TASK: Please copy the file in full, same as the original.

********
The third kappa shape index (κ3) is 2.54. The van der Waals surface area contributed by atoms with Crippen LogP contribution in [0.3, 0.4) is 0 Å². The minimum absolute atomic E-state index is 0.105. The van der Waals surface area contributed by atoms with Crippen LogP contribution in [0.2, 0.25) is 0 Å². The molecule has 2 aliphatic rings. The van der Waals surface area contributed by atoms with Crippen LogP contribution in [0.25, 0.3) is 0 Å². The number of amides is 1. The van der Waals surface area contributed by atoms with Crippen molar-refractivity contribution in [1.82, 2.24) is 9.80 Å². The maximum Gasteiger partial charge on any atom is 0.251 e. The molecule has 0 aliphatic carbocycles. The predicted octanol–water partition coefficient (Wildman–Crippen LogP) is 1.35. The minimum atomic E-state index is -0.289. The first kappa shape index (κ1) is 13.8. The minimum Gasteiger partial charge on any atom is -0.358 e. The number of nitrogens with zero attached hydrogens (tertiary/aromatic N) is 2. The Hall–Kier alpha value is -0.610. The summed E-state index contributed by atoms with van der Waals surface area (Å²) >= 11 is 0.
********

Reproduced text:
The third kappa shape index (κ3) is 2.54. The van der Waals surface area contributed by atoms with Crippen LogP contribution in [0.3, 0.4) is 0 Å². The minimum absolute atomic E-state index is 0.105. The van der Waals surface area contributed by atoms with Crippen LogP contribution in [0.2, 0.25) is 0 Å². The molecule has 2 aliphatic rings. The van der Waals surface area contributed by atoms with Crippen LogP contribution in [0.25, 0.3) is 0 Å². The number of amides is 1. The van der Waals surface area contributed by atoms with Crippen molar-refractivity contribution in [1.82, 2.24) is 9.80 Å². The maximum Gasteiger partial charge on any atom is 0.251 e. The molecule has 0 aliphatic carbocycles. The predicted octanol–water partition coefficient (Wildman–Crippen LogP) is 1.35. The minimum atomic E-state index is -0.289. The first kappa shape index (κ1) is 13.8. The minimum Gasteiger partial charge on any atom is -0.358 e. The number of nitrogens with zero attached hydrogens (tertiary/aromatic N) is 2. The Hall–Kier alpha value is -0.610. The summed E-state index contributed by atoms with van der Waals surface area (Å²) >= 11 is 0.